Armenia, Azerbaijan Agree to Nagorno-Karabakh Peace Deal
Armenia and Azerbaijan agreed on a deal with Russia to end weeks of fierce clashes over Nagorno-Karabakh on Tuesday, after a string of Azerbaijani victories in its fight to retake the disputed region.
Hundreds of Russian peacekeepers were en route to the ethnic Armenian territory, which broke from Azerbaijan's control during a war in the 1990s, just hours after an early morning ceasefire took effect.
But the agreement sparked outrage in Armenia, with angry protesters storming the government headquarters in the capital Yerevan where they ransacked offices and broke windows.
Crowds also entered parliament and demanded the resignation of Prime Minister Nikol Pashinyan, who earlier described his participation in the accord as "unspeakably painful for me personally and for our people".
"I have taken this decision as a result of an in-depth analysis of the military situation," he added.
Azerbaijan's President Ilham Aliyev said Pashinyan had been left with no choice but to agree.
- 'A capitulation' -
"An iron hand forced him to sign this document," Aliyev said in televised remarks. "This is essentially a capitulation."
Russian President Vladimir Putin confirmed that both Armenia and Azerbaijan had agreed to "a total ceasefire" that would create the conditions for a long-term settlement of the conflict.
He said the two sides would hold on to areas under their control and that Russian peacekeepers would deploy along frontlines and to secure a corridor connecting Nagorno-Karabakh with Armenian territory.
Putin said displaced people would be allowed to return to the region and there would be exchanges of prisoners and bodies from the fighting.
Russian news agencies quoted the defence ministry as saying 1,960 peacekeepers would be deployed with 90 armoured vehicles.
The ministry said several Il-76 aircraft carrying the first peacekeepers and their equipment had taken off from an airfield in Russia.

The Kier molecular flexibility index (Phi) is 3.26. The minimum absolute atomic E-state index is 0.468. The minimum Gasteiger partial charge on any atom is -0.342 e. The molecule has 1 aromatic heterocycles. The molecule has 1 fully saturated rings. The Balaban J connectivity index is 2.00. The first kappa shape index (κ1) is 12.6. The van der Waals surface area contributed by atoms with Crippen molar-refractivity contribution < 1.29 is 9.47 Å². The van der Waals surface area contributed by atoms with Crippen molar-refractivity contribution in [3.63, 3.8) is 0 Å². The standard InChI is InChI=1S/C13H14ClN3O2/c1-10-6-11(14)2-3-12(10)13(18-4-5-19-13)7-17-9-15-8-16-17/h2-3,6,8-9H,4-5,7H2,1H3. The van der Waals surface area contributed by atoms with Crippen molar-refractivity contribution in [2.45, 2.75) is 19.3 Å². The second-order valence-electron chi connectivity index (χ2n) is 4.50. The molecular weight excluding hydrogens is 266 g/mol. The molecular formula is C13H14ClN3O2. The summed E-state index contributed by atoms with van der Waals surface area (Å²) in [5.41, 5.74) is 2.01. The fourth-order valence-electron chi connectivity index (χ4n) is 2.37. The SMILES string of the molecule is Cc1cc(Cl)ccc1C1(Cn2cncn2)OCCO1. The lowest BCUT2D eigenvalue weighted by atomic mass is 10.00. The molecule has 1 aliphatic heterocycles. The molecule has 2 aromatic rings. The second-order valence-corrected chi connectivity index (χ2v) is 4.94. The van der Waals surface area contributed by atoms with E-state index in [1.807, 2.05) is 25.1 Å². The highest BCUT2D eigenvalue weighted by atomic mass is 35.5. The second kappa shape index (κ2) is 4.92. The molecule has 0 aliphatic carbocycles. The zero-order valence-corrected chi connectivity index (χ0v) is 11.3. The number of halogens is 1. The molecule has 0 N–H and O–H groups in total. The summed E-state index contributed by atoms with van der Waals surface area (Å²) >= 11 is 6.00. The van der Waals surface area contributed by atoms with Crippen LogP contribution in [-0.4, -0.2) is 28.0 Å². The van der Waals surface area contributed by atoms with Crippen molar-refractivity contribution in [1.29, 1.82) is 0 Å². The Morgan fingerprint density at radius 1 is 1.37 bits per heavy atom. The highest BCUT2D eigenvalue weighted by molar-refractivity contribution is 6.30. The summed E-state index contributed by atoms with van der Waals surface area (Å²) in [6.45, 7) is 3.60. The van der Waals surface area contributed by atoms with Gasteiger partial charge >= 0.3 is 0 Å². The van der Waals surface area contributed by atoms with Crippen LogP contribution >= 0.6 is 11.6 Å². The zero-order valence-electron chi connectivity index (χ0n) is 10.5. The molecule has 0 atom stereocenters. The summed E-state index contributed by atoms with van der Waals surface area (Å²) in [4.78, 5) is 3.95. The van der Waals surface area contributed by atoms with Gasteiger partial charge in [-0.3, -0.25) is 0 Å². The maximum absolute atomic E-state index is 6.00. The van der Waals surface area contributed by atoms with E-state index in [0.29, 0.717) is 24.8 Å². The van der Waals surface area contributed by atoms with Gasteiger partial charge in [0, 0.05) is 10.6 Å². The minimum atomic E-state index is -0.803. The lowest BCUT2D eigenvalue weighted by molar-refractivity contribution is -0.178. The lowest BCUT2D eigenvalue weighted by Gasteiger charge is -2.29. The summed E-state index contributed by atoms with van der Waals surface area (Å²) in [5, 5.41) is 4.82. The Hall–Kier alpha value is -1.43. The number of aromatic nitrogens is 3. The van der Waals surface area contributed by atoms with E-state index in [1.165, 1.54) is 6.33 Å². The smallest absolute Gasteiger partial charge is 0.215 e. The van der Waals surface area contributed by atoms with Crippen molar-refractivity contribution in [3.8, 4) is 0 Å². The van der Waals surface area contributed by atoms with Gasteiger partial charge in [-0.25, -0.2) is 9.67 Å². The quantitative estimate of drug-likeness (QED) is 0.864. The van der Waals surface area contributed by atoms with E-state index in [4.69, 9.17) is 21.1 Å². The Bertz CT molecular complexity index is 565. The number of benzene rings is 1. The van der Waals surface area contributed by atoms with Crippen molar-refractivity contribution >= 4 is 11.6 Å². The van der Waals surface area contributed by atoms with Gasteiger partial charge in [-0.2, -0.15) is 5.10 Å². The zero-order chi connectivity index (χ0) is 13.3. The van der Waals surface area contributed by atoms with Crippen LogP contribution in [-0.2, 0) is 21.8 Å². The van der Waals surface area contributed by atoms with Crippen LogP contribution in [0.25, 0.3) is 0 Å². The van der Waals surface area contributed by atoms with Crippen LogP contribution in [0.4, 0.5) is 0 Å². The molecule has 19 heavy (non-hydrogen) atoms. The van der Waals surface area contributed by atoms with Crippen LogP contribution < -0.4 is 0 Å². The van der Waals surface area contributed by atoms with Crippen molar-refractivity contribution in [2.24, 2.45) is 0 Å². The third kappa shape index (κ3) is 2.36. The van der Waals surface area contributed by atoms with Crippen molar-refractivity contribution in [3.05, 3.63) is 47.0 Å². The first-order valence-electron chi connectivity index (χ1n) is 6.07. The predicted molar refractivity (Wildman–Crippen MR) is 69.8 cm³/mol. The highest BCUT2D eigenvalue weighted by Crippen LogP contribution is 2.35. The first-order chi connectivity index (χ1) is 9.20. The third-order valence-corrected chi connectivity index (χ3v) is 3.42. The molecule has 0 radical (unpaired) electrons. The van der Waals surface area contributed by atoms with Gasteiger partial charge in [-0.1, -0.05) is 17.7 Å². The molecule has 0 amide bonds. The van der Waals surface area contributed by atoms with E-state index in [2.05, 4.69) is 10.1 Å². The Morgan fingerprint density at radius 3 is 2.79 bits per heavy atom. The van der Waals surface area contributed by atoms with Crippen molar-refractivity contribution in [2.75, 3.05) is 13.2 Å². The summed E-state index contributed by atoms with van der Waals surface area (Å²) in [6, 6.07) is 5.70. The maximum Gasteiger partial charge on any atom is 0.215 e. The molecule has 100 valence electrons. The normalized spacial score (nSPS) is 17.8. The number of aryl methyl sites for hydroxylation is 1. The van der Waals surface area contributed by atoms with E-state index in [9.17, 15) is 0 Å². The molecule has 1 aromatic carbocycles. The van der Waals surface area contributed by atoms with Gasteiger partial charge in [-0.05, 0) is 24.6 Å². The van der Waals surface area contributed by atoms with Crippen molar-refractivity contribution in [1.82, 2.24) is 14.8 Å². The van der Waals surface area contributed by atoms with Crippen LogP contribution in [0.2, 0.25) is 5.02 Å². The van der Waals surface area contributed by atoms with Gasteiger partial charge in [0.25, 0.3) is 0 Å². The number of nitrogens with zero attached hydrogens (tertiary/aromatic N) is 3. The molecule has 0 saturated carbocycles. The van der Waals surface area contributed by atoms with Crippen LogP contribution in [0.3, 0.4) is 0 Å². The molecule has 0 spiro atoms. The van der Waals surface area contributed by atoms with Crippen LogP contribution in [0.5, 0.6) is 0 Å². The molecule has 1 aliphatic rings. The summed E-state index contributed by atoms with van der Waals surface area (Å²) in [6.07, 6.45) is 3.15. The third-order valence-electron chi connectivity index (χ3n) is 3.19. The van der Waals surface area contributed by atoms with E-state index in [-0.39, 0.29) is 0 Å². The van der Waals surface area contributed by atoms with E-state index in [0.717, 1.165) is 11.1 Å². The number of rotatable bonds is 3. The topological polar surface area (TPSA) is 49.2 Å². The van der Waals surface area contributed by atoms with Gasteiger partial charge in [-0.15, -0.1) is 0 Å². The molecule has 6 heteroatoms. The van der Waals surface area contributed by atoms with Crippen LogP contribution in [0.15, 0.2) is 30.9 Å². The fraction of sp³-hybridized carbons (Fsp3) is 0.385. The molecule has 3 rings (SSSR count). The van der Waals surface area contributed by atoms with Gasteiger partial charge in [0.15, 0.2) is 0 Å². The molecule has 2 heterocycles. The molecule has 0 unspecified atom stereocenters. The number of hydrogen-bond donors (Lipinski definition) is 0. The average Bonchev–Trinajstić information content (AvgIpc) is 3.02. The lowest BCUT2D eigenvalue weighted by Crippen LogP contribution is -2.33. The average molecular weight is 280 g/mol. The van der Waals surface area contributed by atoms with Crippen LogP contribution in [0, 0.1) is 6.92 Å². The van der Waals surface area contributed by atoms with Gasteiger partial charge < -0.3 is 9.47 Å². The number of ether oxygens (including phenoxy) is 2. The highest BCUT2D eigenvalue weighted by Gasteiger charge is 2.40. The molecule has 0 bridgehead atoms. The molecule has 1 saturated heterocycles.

Aliyev said Armenia had agreed to a timetable to withdraw its forces from large parts of Nagorno-Karabakh and that Azerbaijan's ally Turkey would be involved in implementing the ceasefire.
The conflict over the territory -- which has simmered for decades despite international efforts to reach a peace deal -- erupted into fresh fighting in late September.
More than 1,300 people have been confirmed killed, including dozens of civilians, but the actual death toll is believed to be significantly higher.
- Strategic town seized -
Azerbaijani forces made steady gains over the weeks of fighting, sweeping across the southern flank of the region and eventually into its heartland.
A turning point came on Sunday when Aliyev announced that his forces had captured Shusha, the region's strategically vital second-largest town.
Shusha sits on cliffs overlooking Nagorno-Karabakh's main city Stepanakert and on the main road to Armenia, which backs the separatists.
The ceasefire deal came just hours after Azerbaijan admitted to accidentally shooting down a Russian military helicopter flying in Armenia.
Moscow's defence ministry said two crew members were killed when the Mi-24 helicopter was hit close to the border with Azerbaijan.
Azerbaijan quickly apologised and blamed the incident on the "tense situation in the region and increased combat readiness" of its forces.
- Mounting anger in Armenia -
Russia has a military pact with Armenia and a base in the country, but had insisted it would not get involved in the conflict with Azerbaijan unless Armenian territory itself came under threat.
Karabakh declared independence nearly 30 years ago but the declaration has not been recognised internationally, even by Armenia, and it remains a part of Azerbaijan under international law.
Repeated attempts at ceasefires brokered by France, Russia and the United States -- who together lead the "Minsk Group" that sought for years to end the conflict -- repeatedly failed over recent weeks.
Azerbaijan has been pushing for Turkey's involvement in a settlement and the new deal came after Putin spoke with Turkish President Recep Tayyip Erdogan on Saturday.
Anger had already been mounting in Armenia ahead of the agreement, with 17 opposition parties on Monday calling on Pashinyan and his government to immediately step down.
That call echoed through the streets of Yerevan after the deal was announced in the early hours of Tuesday, as protesters shouted "Resign!" and "Traitor!"
Chaotic scenes erupted inside parliament after protesters entered its inner chamber, where arguments and scuffles broke out as people tried to take to the podium and were shouted down, with some throwing bottles.
Pashinyan denied rumours he had fled the country in a Facebook post on Tuesday morning.
"Of course I am in Armenia and fully continue my work as prime minister," he said.